“I want to thank all the volunteers, but I am here for another reason. I speak for the folks right here when I say we really admire and love George H.W. Bush,” the younger Bush said.
The last time the five men appeared together was in 2013, when Obama was still in office, at the dedication of George W. Bush's presidential library in Dallas.
Trump thanked the former presidents in his taped message.
“To Presidents Jimmy Carter, George H.W. Bush, Bill Clinton, George W. Bush and Barack Obama, Melania and I want to express our deep gratitude for your tremendous assistance," Trump said. "This wonderful effort reminds us that we truly are one nation under God, all unified by our values and our devotion to one another.”
Water being provided to some residents of Puerto Rico in the wake of Hurricane Maria is being pumped to them from a federally designated hazardous waste site, CNN reported. CNN reported that evidence to support its claim came from Superfund documents and from interviews with federal and local officials on the island.
Resident Jose Luis Rodriguez, 66, is so desperate for water that this news didn't startle him.
"I don't have a choice," he told CNN. "This is the only option I have."
More than three weeks after Hurricane Maria slammed into Puerto Rico, more than 35 percent of the island’s residents remain without safe drinking water, CNN reported.
On Friday, workers from the Puerto Rican water utility, Autoridad de Acueductos y Alcantarillados, distributed water from a well at the Dorado Groundwater Contamination Site, which was listed in 2016 as part of the federal Superfund program for hazardous waste cleanup.
In announcing the addition of the Dorado site to the Superfund program, the U.S. Environmental Protection Agency says the area was polluted with industrial chemicals, including tetrachloroethylene and trichloroethylene, which "can have serious health impacts including damage to the liver and increasing the risk of cancer," according to the EPA, which said it plans to do testing in the area over during the weekend..
"The EPA is gathering more information about the quality of water from the wells associated with our Dorado groundwater contamination site, as well as other Superfund sites in Puerto Rico," the agency said in a statement issued to CNN on Friday. "While some of these wells are sometimes used to provide drinking water, the EPA is concerned that people could be drinking water that may be contaminated, depending on the well. We are mindful of the paramount job of protecting people's health, balanced with people's basic need for water."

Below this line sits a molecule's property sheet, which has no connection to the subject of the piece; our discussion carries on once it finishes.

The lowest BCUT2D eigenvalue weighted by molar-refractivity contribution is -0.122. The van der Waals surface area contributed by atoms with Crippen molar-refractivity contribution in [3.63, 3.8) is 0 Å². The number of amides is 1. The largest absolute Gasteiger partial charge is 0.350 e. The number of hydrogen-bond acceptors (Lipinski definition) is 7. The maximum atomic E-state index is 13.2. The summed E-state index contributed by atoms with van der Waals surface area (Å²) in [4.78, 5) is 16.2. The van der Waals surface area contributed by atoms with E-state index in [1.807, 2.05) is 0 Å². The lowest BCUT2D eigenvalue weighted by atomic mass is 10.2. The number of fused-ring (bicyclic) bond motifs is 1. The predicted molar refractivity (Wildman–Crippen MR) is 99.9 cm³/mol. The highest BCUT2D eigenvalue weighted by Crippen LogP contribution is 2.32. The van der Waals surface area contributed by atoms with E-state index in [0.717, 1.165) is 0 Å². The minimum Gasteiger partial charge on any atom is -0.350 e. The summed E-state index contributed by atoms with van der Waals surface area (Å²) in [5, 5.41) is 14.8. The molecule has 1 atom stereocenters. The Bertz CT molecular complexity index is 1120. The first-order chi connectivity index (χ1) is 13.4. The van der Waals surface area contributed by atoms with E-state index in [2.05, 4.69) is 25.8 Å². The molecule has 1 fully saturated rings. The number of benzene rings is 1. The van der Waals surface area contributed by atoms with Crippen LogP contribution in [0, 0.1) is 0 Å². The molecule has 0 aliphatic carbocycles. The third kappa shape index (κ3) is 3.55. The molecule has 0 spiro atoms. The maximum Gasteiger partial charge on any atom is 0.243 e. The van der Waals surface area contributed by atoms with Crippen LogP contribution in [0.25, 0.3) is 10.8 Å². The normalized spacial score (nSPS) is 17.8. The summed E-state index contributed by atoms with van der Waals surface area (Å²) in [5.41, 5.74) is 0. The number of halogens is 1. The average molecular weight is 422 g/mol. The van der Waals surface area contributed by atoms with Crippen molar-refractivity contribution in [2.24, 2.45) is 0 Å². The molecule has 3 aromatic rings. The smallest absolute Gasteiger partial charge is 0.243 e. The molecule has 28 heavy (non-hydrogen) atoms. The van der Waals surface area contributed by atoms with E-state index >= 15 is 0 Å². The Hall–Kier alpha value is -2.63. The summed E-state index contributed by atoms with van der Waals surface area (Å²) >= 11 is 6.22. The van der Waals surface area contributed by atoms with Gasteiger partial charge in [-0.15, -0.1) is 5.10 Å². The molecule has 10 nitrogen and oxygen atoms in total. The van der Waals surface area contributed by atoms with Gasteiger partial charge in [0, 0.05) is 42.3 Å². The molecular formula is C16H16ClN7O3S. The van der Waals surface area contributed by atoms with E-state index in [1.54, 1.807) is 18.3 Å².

Regional EPA spokesman Elias Rodriguez confirmed the location is part of a Superfund site, CNN reported.
All five living former U.S. presidents will attend a newly announced hurricane relief concert at Texas A&M University on Oct. 21.
“Deep From the Heart: The One America Appeal” will feature Alabama, the Gatlin Brothers, Lyle Lovett, Robert Earl Keen, Yolanda Adams and several other music acts, according to the George H.W. Bush Presidential Library Foundation. Country music star Lee Greenwood will emcee the event.
The former presidents — Barack Obama, George W. Bush, Bill Clinton, George H. W. Bush and Jimmy Carter — recently launched One America Appeal to help victims of Hurricanes Harvey, Irma and Maria.
President Donald Trump lashed out at the mayor of San Juan, Puerto Rico, on social media early Saturday, criticizing her for “poor leadership ability” in the aftermath of Hurricane Maria.
“Such poor leadership ability by the Mayor of San Juan, and others in Puerto Rico, who are not able to get their workers to help.” the president tweeted. “They want everything to be done for them when it should be a community effort.
On Friday, San Juan Mayor Carmen Yulin Cruz criticized a Trump administration official who said the federal relief effort 10 days after the Category 4 hurricane hit the island commonwealth was “a good news story,” Reuters reported.
Acting U.S. Homeland Security Secretary Elaine Duke, head of the parent department for the Federal Emergency Management Agency (FEMA), said on Thursday she was satisfied with the disaster response so far.
“I know it is really a good news story in terms of our ability to reach people and the limited number of deaths that have taken place in such a devastating hurricane,” Duke said.
“Damn it, this is not a good news story,” Cruz told CNN. “This is a ‘people are dying’ story. This is a life or death story.
“It is not a good news story when people are dying.”